Chicken Chowder (8-10 servings)

  • 2 tablespoons olive oil (any quality will do)
  • 2 tablespoons butter
  • 1 large whole chicken (preferably organic), cut into 8 pieces
  • 2 medium onions, diced
  • 4 cups carrots, diced
  • 2 leeks, carefully washed and diced
  • 2 heads celery, trim tops off (discard) and dice
  • 2 large russet or yukon gold potatoes, peeled and diced
  • 1 cup dry white wine
  • 8 cups chicken broth
  • 1 14-ounce package frozen sweet white corn
  • 1 cup frozen petite whole onions
  • 1-2 cups cream, half & half or whole milk
  • salt and pepper to taste

Heat oil and butter in large stock pot. Salt and pepper chicken. Brown the chicken on both sides (about 4 minutes per side on medium-high heat). Remove chicken from pot and place in bowl while you prepare the vegetables. Brown onions, two cups carrots, one head celery, and the leeks until soft over medium heat. Approximately 12-15 minutes.

Add white wine and chicken broth. Bring to simmer. Add chicken and potatoes. Simmer until chicken is cooked through, approx 20 minutes. While cooking skim foam and fat off of the top. Remove chicken once cooked through and place on a cutting board to cool.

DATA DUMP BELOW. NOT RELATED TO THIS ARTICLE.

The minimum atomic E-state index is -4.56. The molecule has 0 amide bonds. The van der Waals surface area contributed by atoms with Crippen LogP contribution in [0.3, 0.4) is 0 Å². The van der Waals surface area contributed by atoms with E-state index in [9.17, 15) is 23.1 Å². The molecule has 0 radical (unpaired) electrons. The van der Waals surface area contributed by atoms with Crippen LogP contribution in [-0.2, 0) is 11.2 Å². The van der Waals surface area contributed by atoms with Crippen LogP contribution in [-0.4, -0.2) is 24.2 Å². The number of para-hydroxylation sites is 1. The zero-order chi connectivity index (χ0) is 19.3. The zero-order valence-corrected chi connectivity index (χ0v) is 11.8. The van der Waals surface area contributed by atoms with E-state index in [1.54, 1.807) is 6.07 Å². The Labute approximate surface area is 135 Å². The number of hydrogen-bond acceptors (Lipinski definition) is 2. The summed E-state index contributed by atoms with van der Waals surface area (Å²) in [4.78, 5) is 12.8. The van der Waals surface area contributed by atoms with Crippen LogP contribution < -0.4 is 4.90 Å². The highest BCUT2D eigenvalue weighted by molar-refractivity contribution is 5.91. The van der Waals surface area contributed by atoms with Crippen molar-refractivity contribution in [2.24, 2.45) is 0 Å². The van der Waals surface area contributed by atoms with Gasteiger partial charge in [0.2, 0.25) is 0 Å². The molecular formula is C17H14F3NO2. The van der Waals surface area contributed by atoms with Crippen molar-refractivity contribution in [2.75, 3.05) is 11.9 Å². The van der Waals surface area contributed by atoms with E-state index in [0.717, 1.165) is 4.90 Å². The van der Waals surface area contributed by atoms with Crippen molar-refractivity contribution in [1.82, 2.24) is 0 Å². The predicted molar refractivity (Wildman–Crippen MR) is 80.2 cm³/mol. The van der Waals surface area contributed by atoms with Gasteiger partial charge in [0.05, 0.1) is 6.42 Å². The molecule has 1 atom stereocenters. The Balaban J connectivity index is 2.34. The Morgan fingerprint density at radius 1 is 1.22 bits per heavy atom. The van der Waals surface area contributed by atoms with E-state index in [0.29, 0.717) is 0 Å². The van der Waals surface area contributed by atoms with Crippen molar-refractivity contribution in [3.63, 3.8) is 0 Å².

Place immersion blender in soup pot and blend until broth is smooth OR if you don’t own an immersion blender, blend soup in batches in either a Cuisinart or a blender. The only real advantage of the immersion blender is that it reduces the dishes you need to do afterwards.

Tear cooled chicken into small, bite-size pieces. Return to pot with two cups carrots, the second head of celery, frozen corn, frozen onions and cream (or half & half, or milk). Cook an additional 15-20 minutes until carrots and celery are just tender. Don’t overcook. Add salt and pepper to taste. Skim fat off of the top again. Serve.